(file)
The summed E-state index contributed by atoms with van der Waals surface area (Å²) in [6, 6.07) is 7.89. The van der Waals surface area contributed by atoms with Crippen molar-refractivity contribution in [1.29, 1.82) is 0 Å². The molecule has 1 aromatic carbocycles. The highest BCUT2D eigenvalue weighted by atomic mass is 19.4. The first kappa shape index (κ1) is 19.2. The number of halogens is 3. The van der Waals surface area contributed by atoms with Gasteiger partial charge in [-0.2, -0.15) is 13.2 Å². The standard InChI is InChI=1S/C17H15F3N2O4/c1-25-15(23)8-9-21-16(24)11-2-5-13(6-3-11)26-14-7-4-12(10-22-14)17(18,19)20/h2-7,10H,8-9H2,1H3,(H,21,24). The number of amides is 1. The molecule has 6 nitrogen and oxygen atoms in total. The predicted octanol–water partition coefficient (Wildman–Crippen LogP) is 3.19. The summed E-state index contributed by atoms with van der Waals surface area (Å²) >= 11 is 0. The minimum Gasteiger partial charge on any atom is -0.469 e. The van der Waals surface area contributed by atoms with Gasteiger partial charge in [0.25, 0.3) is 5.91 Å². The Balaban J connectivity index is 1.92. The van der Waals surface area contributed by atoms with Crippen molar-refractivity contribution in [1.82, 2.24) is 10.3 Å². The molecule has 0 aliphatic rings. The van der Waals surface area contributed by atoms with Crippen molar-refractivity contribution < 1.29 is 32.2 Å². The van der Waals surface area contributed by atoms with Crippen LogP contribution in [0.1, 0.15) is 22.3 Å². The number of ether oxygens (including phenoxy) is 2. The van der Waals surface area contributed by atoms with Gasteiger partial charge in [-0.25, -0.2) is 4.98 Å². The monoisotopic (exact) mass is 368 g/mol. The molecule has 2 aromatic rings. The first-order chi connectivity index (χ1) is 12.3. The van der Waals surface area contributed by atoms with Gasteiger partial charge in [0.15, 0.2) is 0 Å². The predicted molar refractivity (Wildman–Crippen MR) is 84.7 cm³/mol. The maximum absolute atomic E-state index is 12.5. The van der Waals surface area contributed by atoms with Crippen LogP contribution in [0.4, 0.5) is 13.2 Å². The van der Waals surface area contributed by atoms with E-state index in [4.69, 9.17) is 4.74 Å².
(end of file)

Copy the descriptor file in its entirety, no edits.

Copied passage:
The summed E-state index contributed by atoms with van der Waals surface area (Å²) in [6, 6.07) is 7.89. The van der Waals surface area contributed by atoms with Crippen molar-refractivity contribution in [1.29, 1.82) is 0 Å². The molecule has 1 aromatic carbocycles. The highest BCUT2D eigenvalue weighted by atomic mass is 19.4. The first kappa shape index (κ1) is 19.2. The number of halogens is 3. The van der Waals surface area contributed by atoms with Gasteiger partial charge in [-0.2, -0.15) is 13.2 Å². The standard InChI is InChI=1S/C17H15F3N2O4/c1-25-15(23)8-9-21-16(24)11-2-5-13(6-3-11)26-14-7-4-12(10-22-14)17(18,19)20/h2-7,10H,8-9H2,1H3,(H,21,24). The number of amides is 1. The molecule has 6 nitrogen and oxygen atoms in total. The predicted octanol–water partition coefficient (Wildman–Crippen LogP) is 3.19. The summed E-state index contributed by atoms with van der Waals surface area (Å²) >= 11 is 0. The minimum Gasteiger partial charge on any atom is -0.469 e. The van der Waals surface area contributed by atoms with Gasteiger partial charge in [0.25, 0.3) is 5.91 Å². The Balaban J connectivity index is 1.92. The van der Waals surface area contributed by atoms with Crippen molar-refractivity contribution in [1.82, 2.24) is 10.3 Å². The molecule has 0 aliphatic rings. The van der Waals surface area contributed by atoms with Crippen molar-refractivity contribution < 1.29 is 32.2 Å². The van der Waals surface area contributed by atoms with Crippen LogP contribution in [0.1, 0.15) is 22.3 Å². The number of ether oxygens (including phenoxy) is 2. The van der Waals surface area contributed by atoms with Gasteiger partial charge in [-0.25, -0.2) is 4.98 Å². The monoisotopic (exact) mass is 368 g/mol. The molecule has 2 aromatic rings. The first-order chi connectivity index (χ1) is 12.3. The van der Waals surface area contributed by atoms with Gasteiger partial charge in [0.15, 0.2) is 0 Å². The predicted molar refractivity (Wildman–Crippen MR) is 84.7 cm³/mol. The maximum absolute atomic E-state index is 12.5. The van der Waals surface area contributed by atoms with Crippen LogP contribution in [0.4, 0.5) is 13.2 Å². The van der Waals surface area contributed by atoms with E-state index in [4.69, 9.17) is 4.74 Å².